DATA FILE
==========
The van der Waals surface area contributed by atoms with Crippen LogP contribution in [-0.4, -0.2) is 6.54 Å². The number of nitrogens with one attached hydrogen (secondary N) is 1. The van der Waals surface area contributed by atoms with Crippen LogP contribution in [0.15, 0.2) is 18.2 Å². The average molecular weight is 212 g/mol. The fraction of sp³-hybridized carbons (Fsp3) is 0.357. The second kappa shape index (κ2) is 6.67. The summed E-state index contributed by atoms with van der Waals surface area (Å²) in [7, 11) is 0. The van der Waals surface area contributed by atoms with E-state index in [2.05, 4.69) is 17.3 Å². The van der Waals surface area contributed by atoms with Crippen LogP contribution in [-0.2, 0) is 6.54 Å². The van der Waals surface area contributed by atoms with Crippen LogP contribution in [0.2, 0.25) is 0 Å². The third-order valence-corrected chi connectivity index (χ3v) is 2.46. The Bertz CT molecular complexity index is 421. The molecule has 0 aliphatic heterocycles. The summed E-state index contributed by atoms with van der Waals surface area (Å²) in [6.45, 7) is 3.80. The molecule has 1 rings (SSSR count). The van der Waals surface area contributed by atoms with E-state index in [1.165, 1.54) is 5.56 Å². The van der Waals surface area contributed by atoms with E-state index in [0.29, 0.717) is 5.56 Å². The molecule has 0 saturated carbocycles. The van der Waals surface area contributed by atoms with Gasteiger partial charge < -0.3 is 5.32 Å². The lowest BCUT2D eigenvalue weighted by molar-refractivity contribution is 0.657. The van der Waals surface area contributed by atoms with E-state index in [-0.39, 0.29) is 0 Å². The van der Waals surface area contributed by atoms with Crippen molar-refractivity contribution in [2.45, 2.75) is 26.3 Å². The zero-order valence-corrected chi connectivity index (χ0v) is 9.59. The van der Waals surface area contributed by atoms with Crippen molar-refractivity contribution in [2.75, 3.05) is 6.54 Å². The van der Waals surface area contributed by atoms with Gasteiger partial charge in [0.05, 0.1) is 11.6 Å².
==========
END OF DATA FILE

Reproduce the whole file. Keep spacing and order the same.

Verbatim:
The van der Waals surface area contributed by atoms with Crippen LogP contribution in [-0.4, -0.2) is 6.54 Å². The number of nitrogens with one attached hydrogen (secondary N) is 1. The van der Waals surface area contributed by atoms with Crippen LogP contribution in [0.15, 0.2) is 18.2 Å². The average molecular weight is 212 g/mol. The fraction of sp³-hybridized carbons (Fsp3) is 0.357. The second kappa shape index (κ2) is 6.67. The summed E-state index contributed by atoms with van der Waals surface area (Å²) in [7, 11) is 0. The van der Waals surface area contributed by atoms with E-state index in [2.05, 4.69) is 17.3 Å². The van der Waals surface area contributed by atoms with Crippen LogP contribution in [-0.2, 0) is 6.54 Å². The van der Waals surface area contributed by atoms with Crippen LogP contribution in [0.2, 0.25) is 0 Å². The third-order valence-corrected chi connectivity index (χ3v) is 2.46. The Bertz CT molecular complexity index is 421. The molecule has 0 aliphatic heterocycles. The summed E-state index contributed by atoms with van der Waals surface area (Å²) in [6.45, 7) is 3.80. The molecule has 1 rings (SSSR count). The van der Waals surface area contributed by atoms with E-state index in [1.165, 1.54) is 5.56 Å². The van der Waals surface area contributed by atoms with E-state index in [0.29, 0.717) is 5.56 Å². The molecule has 0 saturated carbocycles. The van der Waals surface area contributed by atoms with Gasteiger partial charge < -0.3 is 5.32 Å². The lowest BCUT2D eigenvalue weighted by molar-refractivity contribution is 0.657. The van der Waals surface area contributed by atoms with E-state index in [-0.39, 0.29) is 0 Å². The van der Waals surface area contributed by atoms with Crippen molar-refractivity contribution in [2.45, 2.75) is 26.3 Å². The zero-order valence-corrected chi connectivity index (χ0v) is 9.59. The van der Waals surface area contributed by atoms with Crippen molar-refractivity contribution in [2.75, 3.05) is 6.54 Å². The van der Waals surface area contributed by atoms with Gasteiger partial charge in [0.05, 0.1) is 11.6 Å².